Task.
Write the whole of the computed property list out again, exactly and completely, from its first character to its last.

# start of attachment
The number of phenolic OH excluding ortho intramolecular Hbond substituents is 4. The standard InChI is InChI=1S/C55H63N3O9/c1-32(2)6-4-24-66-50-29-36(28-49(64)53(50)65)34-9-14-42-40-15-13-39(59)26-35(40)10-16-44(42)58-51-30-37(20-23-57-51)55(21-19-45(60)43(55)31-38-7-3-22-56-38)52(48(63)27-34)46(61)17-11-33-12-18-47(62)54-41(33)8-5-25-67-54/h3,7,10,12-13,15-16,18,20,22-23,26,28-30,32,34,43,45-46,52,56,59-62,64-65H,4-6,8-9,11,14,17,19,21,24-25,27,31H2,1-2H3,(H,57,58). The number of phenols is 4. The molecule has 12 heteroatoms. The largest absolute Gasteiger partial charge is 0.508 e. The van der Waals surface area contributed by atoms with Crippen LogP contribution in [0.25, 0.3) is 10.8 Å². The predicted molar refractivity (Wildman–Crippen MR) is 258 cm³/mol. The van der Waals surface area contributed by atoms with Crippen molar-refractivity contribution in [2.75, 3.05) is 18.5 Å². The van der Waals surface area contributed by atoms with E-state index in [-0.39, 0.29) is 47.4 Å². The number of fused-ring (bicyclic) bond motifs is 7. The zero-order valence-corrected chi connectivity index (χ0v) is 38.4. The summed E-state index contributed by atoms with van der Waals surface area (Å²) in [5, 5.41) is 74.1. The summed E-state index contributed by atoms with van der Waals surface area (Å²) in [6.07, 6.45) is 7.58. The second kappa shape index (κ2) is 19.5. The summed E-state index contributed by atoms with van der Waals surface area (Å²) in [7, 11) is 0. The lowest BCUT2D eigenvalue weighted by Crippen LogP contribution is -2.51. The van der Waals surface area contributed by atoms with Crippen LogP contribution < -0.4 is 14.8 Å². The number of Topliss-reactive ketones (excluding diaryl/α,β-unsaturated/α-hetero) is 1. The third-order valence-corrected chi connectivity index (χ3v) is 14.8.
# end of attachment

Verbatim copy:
The number of phenolic OH excluding ortho intramolecular Hbond substituents is 4. The standard InChI is InChI=1S/C55H63N3O9/c1-32(2)6-4-24-66-50-29-36(28-49(64)53(50)65)34-9-14-42-40-15-13-39(59)26-35(40)10-16-44(42)58-51-30-37(20-23-57-51)55(21-19-45(60)43(55)31-38-7-3-22-56-38)52(48(63)27-34)46(61)17-11-33-12-18-47(62)54-41(33)8-5-25-67-54/h3,7,10,12-13,15-16,18,20,22-23,26,28-30,32,34,43,45-46,52,56,59-62,64-65H,4-6,8-9,11,14,17,19,21,24-25,27,31H2,1-2H3,(H,57,58). The number of phenols is 4. The molecule has 12 heteroatoms. The largest absolute Gasteiger partial charge is 0.508 e. The van der Waals surface area contributed by atoms with Crippen LogP contribution in [0.25, 0.3) is 10.8 Å². The predicted molar refractivity (Wildman–Crippen MR) is 258 cm³/mol. The van der Waals surface area contributed by atoms with Crippen molar-refractivity contribution in [2.75, 3.05) is 18.5 Å². The van der Waals surface area contributed by atoms with E-state index in [-0.39, 0.29) is 47.4 Å². The number of fused-ring (bicyclic) bond motifs is 7. The zero-order valence-corrected chi connectivity index (χ0v) is 38.4. The summed E-state index contributed by atoms with van der Waals surface area (Å²) in [5, 5.41) is 74.1. The summed E-state index contributed by atoms with van der Waals surface area (Å²) in [6.07, 6.45) is 7.58. The second kappa shape index (κ2) is 19.5. The summed E-state index contributed by atoms with van der Waals surface area (Å²) in [7, 11) is 0. The lowest BCUT2D eigenvalue weighted by Crippen LogP contribution is -2.51. The van der Waals surface area contributed by atoms with Crippen LogP contribution < -0.4 is 14.8 Å². The number of Topliss-reactive ketones (excluding diaryl/α,β-unsaturated/α-hetero) is 1. The third-order valence-corrected chi connectivity index (χ3v) is 14.8.